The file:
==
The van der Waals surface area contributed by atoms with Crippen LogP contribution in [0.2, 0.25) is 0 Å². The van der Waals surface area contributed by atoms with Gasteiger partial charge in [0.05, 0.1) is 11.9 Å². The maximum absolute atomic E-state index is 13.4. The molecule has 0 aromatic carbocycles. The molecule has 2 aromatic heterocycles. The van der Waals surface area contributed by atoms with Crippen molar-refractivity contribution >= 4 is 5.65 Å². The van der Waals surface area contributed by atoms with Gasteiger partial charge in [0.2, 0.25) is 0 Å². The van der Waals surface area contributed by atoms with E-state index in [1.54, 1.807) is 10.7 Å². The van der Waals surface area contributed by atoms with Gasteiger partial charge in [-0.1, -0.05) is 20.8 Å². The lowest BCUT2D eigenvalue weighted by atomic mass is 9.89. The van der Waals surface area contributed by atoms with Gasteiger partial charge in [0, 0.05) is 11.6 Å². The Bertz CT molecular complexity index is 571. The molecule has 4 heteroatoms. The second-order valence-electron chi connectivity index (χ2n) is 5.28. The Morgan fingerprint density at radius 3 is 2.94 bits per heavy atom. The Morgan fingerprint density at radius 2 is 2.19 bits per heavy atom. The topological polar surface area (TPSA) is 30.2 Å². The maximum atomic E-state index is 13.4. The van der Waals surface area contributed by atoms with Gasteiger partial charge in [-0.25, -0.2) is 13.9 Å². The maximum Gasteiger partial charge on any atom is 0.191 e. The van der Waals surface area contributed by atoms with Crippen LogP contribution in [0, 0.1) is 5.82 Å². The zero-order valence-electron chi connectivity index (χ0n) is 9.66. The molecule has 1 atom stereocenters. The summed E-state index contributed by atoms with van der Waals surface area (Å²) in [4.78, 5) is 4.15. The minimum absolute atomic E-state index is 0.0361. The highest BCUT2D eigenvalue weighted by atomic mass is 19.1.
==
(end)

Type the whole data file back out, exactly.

The van der Waals surface area contributed by atoms with Crippen LogP contribution in [0.2, 0.25) is 0 Å². The van der Waals surface area contributed by atoms with Gasteiger partial charge in [0.05, 0.1) is 11.9 Å². The maximum absolute atomic E-state index is 13.4. The molecule has 0 aromatic carbocycles. The molecule has 2 aromatic heterocycles. The van der Waals surface area contributed by atoms with Crippen molar-refractivity contribution >= 4 is 5.65 Å². The van der Waals surface area contributed by atoms with Gasteiger partial charge in [0.2, 0.25) is 0 Å². The van der Waals surface area contributed by atoms with E-state index in [1.54, 1.807) is 10.7 Å². The van der Waals surface area contributed by atoms with Gasteiger partial charge in [-0.1, -0.05) is 20.8 Å². The lowest BCUT2D eigenvalue weighted by atomic mass is 9.89. The van der Waals surface area contributed by atoms with Gasteiger partial charge in [0, 0.05) is 11.6 Å². The Bertz CT molecular complexity index is 571. The molecule has 4 heteroatoms. The second-order valence-electron chi connectivity index (χ2n) is 5.28. The Morgan fingerprint density at radius 3 is 2.94 bits per heavy atom. The Morgan fingerprint density at radius 2 is 2.19 bits per heavy atom. The topological polar surface area (TPSA) is 30.2 Å². The maximum atomic E-state index is 13.4. The van der Waals surface area contributed by atoms with Gasteiger partial charge in [-0.25, -0.2) is 13.9 Å². The maximum Gasteiger partial charge on any atom is 0.191 e. The van der Waals surface area contributed by atoms with Crippen LogP contribution in [0, 0.1) is 5.82 Å². The zero-order valence-electron chi connectivity index (χ0n) is 9.66. The molecule has 1 atom stereocenters. The summed E-state index contributed by atoms with van der Waals surface area (Å²) in [4.78, 5) is 4.15. The minimum absolute atomic E-state index is 0.0361. The highest BCUT2D eigenvalue weighted by atomic mass is 19.1.